Belief that ladylike behavior and legal skills are often not synonymous
Although Lake applauds North Carolina Chief Justice Susie Sharp for her incisive legal ability, he largely disapproves of women in the legal profession. He argues that the profession hampers women's femininity.
Citing this Excerpt
Oral History Interview with I. Beverly Lake Sr., September 8, 1987. Interview C-0043. Southern Oral History Program Collection (#4007) in the Southern Oral History Program Collection, Southern Historical Collection, Wilson Library, University of North Carolina at Chapel Hill.
Full Text of the Excerpt
- I. BEVERLY LAKE:
...Incidentally, Chief Justice Sharp was an excellent
Chief Justice, and earlier an Associate Justice. She and I, not
infrequently, dissented from each other. But our companionship, on and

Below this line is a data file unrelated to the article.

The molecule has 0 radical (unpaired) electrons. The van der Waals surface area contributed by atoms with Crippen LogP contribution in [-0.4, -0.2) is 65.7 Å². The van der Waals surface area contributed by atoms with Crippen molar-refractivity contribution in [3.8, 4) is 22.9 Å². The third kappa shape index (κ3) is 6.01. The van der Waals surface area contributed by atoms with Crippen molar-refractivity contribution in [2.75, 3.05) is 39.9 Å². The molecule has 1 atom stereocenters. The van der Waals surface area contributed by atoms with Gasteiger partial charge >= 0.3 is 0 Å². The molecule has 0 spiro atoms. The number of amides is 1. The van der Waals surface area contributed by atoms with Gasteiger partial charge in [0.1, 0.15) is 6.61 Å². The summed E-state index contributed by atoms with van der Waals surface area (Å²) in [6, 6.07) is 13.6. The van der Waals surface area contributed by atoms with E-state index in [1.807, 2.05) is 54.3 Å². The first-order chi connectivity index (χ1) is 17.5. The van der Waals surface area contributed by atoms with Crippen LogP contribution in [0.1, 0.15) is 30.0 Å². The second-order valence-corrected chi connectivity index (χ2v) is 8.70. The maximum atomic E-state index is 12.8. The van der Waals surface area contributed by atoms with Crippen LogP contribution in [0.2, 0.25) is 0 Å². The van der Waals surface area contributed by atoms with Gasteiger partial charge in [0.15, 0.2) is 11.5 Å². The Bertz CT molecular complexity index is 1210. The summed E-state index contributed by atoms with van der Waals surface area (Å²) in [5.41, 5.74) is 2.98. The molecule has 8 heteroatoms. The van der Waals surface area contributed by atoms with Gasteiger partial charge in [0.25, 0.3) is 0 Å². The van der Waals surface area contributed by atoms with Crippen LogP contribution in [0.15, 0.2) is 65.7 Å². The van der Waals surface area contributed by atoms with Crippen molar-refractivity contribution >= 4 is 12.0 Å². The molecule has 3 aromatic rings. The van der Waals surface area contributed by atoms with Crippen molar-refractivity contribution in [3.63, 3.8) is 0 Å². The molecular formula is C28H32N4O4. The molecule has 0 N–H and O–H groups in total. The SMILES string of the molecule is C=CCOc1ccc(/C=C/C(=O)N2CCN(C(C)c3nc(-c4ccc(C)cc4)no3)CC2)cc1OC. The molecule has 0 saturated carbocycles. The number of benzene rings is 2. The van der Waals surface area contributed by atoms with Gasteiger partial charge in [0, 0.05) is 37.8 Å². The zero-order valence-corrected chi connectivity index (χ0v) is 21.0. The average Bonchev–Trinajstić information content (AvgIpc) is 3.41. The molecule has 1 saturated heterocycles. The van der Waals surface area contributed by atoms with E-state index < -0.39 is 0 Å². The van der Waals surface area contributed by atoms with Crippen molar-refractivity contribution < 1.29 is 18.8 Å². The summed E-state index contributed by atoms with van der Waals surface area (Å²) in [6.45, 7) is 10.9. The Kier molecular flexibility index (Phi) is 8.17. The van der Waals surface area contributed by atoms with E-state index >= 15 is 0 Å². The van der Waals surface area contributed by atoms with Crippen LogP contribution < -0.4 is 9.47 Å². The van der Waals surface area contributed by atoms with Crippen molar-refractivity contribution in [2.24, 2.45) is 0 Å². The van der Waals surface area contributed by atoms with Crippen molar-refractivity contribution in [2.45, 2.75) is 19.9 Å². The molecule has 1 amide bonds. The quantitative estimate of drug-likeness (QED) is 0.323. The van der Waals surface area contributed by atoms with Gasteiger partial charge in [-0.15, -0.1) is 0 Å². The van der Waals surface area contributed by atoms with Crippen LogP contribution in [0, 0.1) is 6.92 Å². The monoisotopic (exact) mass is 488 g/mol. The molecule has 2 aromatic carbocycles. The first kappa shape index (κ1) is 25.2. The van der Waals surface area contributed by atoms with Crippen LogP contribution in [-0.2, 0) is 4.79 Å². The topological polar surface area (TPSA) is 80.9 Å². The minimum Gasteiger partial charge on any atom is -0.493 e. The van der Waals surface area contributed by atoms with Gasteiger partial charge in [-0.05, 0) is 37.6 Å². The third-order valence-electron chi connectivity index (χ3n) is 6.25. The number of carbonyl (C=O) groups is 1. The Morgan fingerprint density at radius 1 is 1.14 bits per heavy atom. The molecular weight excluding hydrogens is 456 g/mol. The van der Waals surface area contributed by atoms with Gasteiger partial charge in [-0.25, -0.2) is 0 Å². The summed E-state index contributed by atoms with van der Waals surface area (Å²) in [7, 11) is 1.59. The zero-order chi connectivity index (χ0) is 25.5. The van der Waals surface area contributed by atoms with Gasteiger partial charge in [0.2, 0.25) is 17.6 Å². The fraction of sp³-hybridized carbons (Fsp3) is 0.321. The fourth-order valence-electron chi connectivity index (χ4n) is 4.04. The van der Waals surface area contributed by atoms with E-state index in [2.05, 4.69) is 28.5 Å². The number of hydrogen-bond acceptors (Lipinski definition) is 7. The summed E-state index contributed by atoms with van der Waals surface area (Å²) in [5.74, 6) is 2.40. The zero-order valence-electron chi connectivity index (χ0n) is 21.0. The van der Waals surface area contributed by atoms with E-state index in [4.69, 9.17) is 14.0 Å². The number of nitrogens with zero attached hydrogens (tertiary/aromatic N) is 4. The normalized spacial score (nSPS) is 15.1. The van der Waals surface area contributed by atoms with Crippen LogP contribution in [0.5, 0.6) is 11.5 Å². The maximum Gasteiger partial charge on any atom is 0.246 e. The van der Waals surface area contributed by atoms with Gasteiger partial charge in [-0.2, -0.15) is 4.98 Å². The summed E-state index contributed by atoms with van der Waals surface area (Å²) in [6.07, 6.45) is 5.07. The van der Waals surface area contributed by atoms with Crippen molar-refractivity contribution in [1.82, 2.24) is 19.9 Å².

off the court, was very pleasant. She had a remarkable ability for the
law and, as I have told people frequently, I'm not
personally--I can say this now since I'm retired
from all active participation in anything--I'm not
personally enthused about women lawyers because to put it somewhat
rudely, I guess, I just don't like to see a sow's
ear made out of a silk purse.
But Chief Justice Sharp was a remarkably able lawyer, and tough,
and one of the most delightful, cultured ladies one could ever see. You
do not often find such a combination of virtues. Sometimes you
do--now, she's not the only one. Judge Morris on
the Court of Appeals was another one. Sometimes you find a woman who is
both an excellent lawyer and a delightful, charming lady. But the two
qualifications don't necessarily go together.